Final High: Ivan is safely home now!!!!! ❤

Ivan: Wow, I can’t believe it’s been seven months! Going through this accident and all its ramifications is like stepping to the other side of a transparent curtain…once you’re on the other side, you can look back on your “previous” life, but everything looks different now, and you can’t go back. Good thing we have an omniscient, omnipotent Shepherd to follow! 😉

To borrow a quote from a certain famous hobbit, it’s probably safe to say that lately Grace and I have felt a bit like “butter scraped over too much bread.” Our mental and physical energies have been pushed almost to the limit, and at times it feels like we are constantly pushing a boulder up a hill, only to see the boulder roll down again…but we are discovering that through the Spirit of God there is always an undercurrent of grace in our lives that produces renewed strength, moments of peace and joy, and thanksgiving.

I spent last week at Ball State University in Muncie, Indiana, learning about the wonderful world of percussion! As a pianist, it was fascinating to jump headfirst into what seemed like a whole new world, a different sub-culture of music than what I was used to, but I was very grateful to VCS for allowing me to attend, to help me prepare for some of my teaching duties this upcoming year. I was so proud of how well Grace handled this past week! It wasn’t a smooth ride the whole way through, but she put every ounce of effort she had into it and God brought us back together again last Saturday.

This may be a good opportunity for me to give an overview of how Grace is currently doing, at the seven month mark. As we continue to work with medical professionals toward Grace’s long-term recovery, we are still gaining new information and insights about our overall situation. Here is what we know: orthopedically, Grace is doing well! The bones in her legs have healed well, and Grace has been able to walk on her own, without assistance, for at least two months or so now. The original prediction was for September. Praise God! While she probably will experience pain in her legs for the rest of her life, nowadays we have only minimal continuing care on the orthopedic front.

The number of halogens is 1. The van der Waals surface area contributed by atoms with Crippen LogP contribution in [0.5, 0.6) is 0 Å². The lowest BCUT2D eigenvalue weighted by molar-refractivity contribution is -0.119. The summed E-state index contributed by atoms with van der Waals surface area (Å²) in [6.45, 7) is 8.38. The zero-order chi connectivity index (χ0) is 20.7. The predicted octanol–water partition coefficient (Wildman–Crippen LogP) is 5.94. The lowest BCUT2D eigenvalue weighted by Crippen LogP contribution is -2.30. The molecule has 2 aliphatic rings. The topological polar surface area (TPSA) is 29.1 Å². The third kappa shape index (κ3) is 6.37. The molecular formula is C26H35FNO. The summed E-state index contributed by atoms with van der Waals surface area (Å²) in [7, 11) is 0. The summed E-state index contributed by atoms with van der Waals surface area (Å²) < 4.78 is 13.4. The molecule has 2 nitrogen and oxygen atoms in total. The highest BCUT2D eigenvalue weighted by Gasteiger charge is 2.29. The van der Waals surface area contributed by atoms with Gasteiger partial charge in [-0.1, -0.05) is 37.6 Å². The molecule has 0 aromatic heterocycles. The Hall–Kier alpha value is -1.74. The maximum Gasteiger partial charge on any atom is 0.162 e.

The issues that remain are neurological, and cognitive/behavioral. On the neurological front, Grace still has no feeling in her left hand, which limits the extent to which she can be an independent adult (personal care, cooking, household activities, etc.). Through therapy and lots of hard work, Grace can move the fingers of her left hand, but without the actual sense of touch most things are still too dangerous to do.

The cognitive/behavioral side of things is probably the most complicated to try to explain. The traumatic brain injury (TBI) that Grace experienced affected her frontal lobe, which has affected her ability to process and structure information. Specifically, Grace still needs an outside source/person to help her know what to do next. Also, too much information/stimulation still causes her brain to “shut down”–hence, no church attendance yet. All of this is difficult to describe using words, and even I am still learning the best ways to help provide structure for her on a daily basis.

Some of you may have wondered: “How can Grace write so well in her blogs if her brain is still injured?” The answer is that, thank God, the part of her brain where her intellect and natural gift for writing is found has not been damaged (as far as we can tell). It is located in a different part of the brain than the part that was injured.